It is mainly replaced by phosphorus flame retardants. These are of a very wide variety and, therefore, they can act according to different modes of action. However, the main mode of action remains the promotion of a residual layer on the surface of the fuel protecting the sound part of the material. The strategy consists of disrupting the pyrolysis reactions (decomposition of the material under the action of heat) and promoting the formation of a carbon-rich and thermally stable residue called “char”. Some particularly effective systems are called intumescent because the char forms an expanded, insulating and very protective layer. This type of intumescent system is used in particular in coatings to protect metal elements or wood.
We can also mention metal hydroxides, which are inexpensive but proportionally less effective and which therefore must be incorporated at high rates (up to 65% by mass in outer sheaths for cables) to produce a noticeable effect. Under the effect of temperature, these particles release water in the form of vapor by endothermic decomposition, thus helping to cool the material and dilute the fuels in the flame.
Other chemicals exist, based on nitrogen (melamine), boron (zinc borate) or tin (hydroxystannate) for example. Nanotechnology has also been used for fifteen years in the field of fireproofing. Nanoparticles of the lamellar clay or carbon nanotube type promote the insulating character of the char formed, even at low levels. But they are insufficient on their own to provide overall protection for the material.
And the wood?
In general, materials of organic origin (from the living world) such as oil, wood, or coal have in common a composition rich in carbon and hydrogen atoms, likely to be oxidized. They are therefore combustible. Wood is a material with a complex structure with an elementary chemical composition consisting half of carbon (50%), oxygen (44%), and a small amount of hydrogen (6%).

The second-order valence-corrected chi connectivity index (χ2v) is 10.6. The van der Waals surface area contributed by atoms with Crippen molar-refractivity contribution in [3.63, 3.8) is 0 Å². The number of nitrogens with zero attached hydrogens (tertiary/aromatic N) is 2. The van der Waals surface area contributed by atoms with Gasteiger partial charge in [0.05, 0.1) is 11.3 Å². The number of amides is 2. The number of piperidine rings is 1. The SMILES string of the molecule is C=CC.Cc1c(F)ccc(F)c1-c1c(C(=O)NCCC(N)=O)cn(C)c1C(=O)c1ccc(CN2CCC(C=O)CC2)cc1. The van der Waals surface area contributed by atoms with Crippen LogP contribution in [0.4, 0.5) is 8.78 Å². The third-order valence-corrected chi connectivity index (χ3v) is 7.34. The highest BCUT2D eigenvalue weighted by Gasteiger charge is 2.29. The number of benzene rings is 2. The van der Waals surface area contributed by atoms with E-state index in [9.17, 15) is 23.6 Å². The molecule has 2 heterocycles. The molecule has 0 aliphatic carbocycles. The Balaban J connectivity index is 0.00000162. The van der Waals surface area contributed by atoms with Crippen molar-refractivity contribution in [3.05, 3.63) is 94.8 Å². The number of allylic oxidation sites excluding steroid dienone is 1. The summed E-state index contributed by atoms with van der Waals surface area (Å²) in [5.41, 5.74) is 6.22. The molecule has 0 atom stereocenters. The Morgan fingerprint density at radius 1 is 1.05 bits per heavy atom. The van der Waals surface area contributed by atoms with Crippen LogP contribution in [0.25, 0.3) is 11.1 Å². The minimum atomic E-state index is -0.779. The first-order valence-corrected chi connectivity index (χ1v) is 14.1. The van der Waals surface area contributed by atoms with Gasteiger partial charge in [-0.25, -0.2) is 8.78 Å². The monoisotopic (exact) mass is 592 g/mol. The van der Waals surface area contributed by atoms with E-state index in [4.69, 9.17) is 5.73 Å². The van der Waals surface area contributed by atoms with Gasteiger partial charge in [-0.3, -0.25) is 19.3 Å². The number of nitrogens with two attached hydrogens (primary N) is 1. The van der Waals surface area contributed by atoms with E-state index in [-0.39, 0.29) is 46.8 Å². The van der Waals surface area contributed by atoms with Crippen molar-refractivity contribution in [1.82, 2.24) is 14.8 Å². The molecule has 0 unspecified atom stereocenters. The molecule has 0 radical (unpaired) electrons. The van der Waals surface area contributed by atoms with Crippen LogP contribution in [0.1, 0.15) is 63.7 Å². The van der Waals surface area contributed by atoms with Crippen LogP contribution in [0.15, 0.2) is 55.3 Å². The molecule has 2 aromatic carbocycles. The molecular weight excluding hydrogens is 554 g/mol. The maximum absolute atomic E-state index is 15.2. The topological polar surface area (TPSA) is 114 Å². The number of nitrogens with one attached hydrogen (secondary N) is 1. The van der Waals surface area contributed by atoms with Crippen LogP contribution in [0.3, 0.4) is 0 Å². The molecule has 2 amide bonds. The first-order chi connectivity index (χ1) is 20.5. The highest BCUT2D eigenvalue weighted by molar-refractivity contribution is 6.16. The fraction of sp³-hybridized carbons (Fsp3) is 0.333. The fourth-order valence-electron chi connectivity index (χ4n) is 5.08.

Not very dense, the wood has a natural ability to char, ie a protective layer of char forms between the healthy wood and the flames. During its combustion, the wood will first lose water to become completely dry at 120°C. Then its structure gradually breaks down with increasing temperature. Its constituents are relatively stable up to 250°C, the temperature above which a release of smoke is observed. At 320°C, the quantity of gas is such that it can ignite the wood in the air. Pyrolysis mainly takes place up to 500°C, after which only charcoal (char) remains, which can slowly decompose by oxidation. If the char layer slows down the pyrolysis of the sound underlying wood, its mechanical resistance is on the other hand negligible. As pyrolysis progresses, the useful section of a wooden structural element is therefore reduced and so is its bearing capacity.
The flame retardants used for the fireproofing of wood belong to the families mentioned above (phosphorus, boron, nitrogen, metal hydroxides). However, unlike plastics, it is not possible to integrate these additives during the manufacture of wood. Fireproofing therefore takes place in two forms: the deposition of a surface coating (paint, varnish) and impregnation at the heart of the wood, i.e. in the hollow part – called the lumen – of the cells of the wood, by an autoclave process. This involves filling all of the lumens by first degassing under vacuum and then forcing the penetration of the flame retardant by overpressure. This more complex solution makes it possible to avoid a deterioration of the flame retardant character in the event of surface defects. In the case of a coating, if it is altered, it can no longer play its fireproof role and leaves the wood unprotected in the event of a fire.
This article was co-written with Clément Lacoste (IMT – Mines Alès), Laurent Ferry (IMT – Mines Alès) and Henri Vahabi (University of Lorraine).
Rodolphe Sonnier, Assistant Master of the Schools of Mines, IMT Mines Alès – Mines-Telecom Institute